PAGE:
Susi Air operates charter flights from its 4 main bases in Medan (North Sumatra), East Jakarta (Jakarta), Balikpapan (East Kalimantan) and Jayapura (Papua).

Susi Air operates the following services (at April 2011):[7]



Susi Air is the largest operator of Cessna Grand Caravans in the Asia Pacific region; these make up the majority of the company's fleet. The company's fleet consists of the following aircraft:[citation needed]

Susi Air Fleet
Aircraft In Fleet Orders Passengers Notes
Piaggio P180 Avanti II 3 0 7-8
Cessna 208B Grand Caravan 34 0 12 20 on order as of Paris airshow 2009.[8][9]
Pilatus PC-6 Porter 7 0 7
LET-410 UVP-E20 1 3 19
Air Tractor AT-802 1 0 0 Used in Papua as fuel tanker and for aerial firefighting
Diamond DA42 Twin Star 1 0 3 Stored
Piper PA-28-181 Archer II 1 0 3
AgustaWestland Koala AW119Ke 1[10] 0 6-7
AgustaWestland Grand AW109S 1[10] 0 6-7
Total 50 3

Incidents and accidentsEdit

In October 2008, a Diamond DA-40 (registration PK-VVL) from Susi Air made an emergency landing on a firing range in the hilly Army Infantry Training Center compound, some 40 kilometers from the West Java provincial capital Bandung. The pilot was forced to make an emergency landing because of a fuel pump failure. The aircraft's propeller gear was damaged after hitting the ground on the uneven grass field. Besides the Pilot, the airplane was carrying two mechanics to fix another Susi Air airplane that had broken down at Nusawiru airport.[11]

An investigation into this accident was conducted by the Indonesian National Transportation Safety Committee, which found that the pilot was not licensed in Indonesia, and that the accident was caused by fuel starvation due to the failure of a fuel pump.[12] The committee said that Susi Air should ensure all pilots have sufficient licenses and that the engine manufacturer, Thielert, should review its engines in order to prevent similar incidents.[12]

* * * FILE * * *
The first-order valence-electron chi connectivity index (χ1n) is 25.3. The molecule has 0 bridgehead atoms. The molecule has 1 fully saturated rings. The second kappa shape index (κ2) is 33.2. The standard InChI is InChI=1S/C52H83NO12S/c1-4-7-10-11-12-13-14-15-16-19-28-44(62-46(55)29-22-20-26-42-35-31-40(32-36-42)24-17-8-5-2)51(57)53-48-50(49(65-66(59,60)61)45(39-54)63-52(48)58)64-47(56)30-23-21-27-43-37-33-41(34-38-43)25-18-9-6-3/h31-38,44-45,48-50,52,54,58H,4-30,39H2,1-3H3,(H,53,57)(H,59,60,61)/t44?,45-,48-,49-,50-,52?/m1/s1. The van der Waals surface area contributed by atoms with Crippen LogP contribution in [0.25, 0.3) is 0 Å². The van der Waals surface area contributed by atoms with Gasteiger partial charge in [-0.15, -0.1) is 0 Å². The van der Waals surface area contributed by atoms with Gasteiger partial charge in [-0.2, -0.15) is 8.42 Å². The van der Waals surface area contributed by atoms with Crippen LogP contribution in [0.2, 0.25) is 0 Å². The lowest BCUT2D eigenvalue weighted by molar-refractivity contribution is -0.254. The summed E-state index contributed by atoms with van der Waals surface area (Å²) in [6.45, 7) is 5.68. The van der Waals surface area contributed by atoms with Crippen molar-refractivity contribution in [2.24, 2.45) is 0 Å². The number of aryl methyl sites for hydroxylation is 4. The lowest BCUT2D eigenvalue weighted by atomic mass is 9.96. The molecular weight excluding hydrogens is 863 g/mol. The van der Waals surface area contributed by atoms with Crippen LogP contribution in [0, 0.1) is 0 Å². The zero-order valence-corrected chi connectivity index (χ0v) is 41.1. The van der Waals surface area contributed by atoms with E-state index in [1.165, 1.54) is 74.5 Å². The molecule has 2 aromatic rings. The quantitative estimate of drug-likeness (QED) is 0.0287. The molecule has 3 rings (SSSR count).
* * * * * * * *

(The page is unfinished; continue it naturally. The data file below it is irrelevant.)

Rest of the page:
On 9 September 2011 a Cessna 208B Grand Caravan (PK-VVE) was destroyed when it crashed in the Pasema District, Indonesia. Both pilots were killed. The airplane was carrying four drums of diesel fuel and some goods from Wamena to a remote airstrip. It failed to arrive at the destination. The wreckage was found in mountainous terrain in the Yahukimo District. The name of the airstrip has been named as Kenyem and Kenyam in Indonesian media. This is the same airstrip which is named Keneyan in the Australian Defence Force's Tactical Airfield Guide of the region.[13]

Also on the same day, 9 September 2011, another Cessna 208B Grand Caravan (PK-BVQ) was mistakenly reported to have slid off the runway at Kupang's El Tari airport. The aircraft suffered a flat tire during landing and was stuck on the runway. As ground personnel arrived at the aircraft, the decision was made to push the aircraft off the runway in order to reopen the runway. The pictures taken of the aircraft on the grass led to a story of a runway excursion. This incident resulted in the aircraft blocking the runway for 50 minutes causing two Boeing 737 commercial flights to divert to Makassar, Sulawesi.[14]